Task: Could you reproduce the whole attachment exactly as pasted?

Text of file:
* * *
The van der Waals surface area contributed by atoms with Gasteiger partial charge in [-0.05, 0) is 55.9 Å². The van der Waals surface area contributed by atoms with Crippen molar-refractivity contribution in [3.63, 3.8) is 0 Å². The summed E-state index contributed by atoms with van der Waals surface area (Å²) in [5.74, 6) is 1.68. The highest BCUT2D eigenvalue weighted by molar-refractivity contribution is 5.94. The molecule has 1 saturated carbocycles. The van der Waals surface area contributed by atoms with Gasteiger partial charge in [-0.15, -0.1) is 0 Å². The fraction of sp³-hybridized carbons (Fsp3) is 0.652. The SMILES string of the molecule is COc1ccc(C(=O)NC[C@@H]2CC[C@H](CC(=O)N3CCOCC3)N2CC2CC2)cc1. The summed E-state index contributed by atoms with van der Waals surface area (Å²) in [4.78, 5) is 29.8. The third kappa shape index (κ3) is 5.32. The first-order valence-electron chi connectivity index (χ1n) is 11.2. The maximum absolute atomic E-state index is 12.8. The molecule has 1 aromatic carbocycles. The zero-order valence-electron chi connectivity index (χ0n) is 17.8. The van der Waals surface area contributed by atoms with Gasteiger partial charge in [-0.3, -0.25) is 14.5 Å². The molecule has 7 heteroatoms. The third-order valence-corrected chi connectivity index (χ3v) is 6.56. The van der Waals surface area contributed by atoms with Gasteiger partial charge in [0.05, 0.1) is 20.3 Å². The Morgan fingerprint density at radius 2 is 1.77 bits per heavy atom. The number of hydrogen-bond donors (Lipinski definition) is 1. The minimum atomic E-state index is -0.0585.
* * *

The van der Waals surface area contributed by atoms with Gasteiger partial charge in [-0.05, 0) is 55.9 Å². The van der Waals surface area contributed by atoms with Crippen molar-refractivity contribution in [3.63, 3.8) is 0 Å². The summed E-state index contributed by atoms with van der Waals surface area (Å²) in [5.74, 6) is 1.68. The highest BCUT2D eigenvalue weighted by molar-refractivity contribution is 5.94. The molecule has 1 saturated carbocycles. The van der Waals surface area contributed by atoms with Gasteiger partial charge in [-0.15, -0.1) is 0 Å². The fraction of sp³-hybridized carbons (Fsp3) is 0.652. The SMILES string of the molecule is COc1ccc(C(=O)NC[C@@H]2CC[C@H](CC(=O)N3CCOCC3)N2CC2CC2)cc1. The summed E-state index contributed by atoms with van der Waals surface area (Å²) in [4.78, 5) is 29.8. The third kappa shape index (κ3) is 5.32. The first-order valence-electron chi connectivity index (χ1n) is 11.2. The maximum absolute atomic E-state index is 12.8. The molecule has 1 aromatic carbocycles. The zero-order valence-electron chi connectivity index (χ0n) is 17.8. The van der Waals surface area contributed by atoms with Gasteiger partial charge in [-0.3, -0.25) is 14.5 Å². The molecule has 7 heteroatoms. The third-order valence-corrected chi connectivity index (χ3v) is 6.56. The van der Waals surface area contributed by atoms with Gasteiger partial charge in [0.05, 0.1) is 20.3 Å². The Morgan fingerprint density at radius 2 is 1.77 bits per heavy atom. The number of hydrogen-bond donors (Lipinski definition) is 1. The minimum atomic E-state index is -0.0585.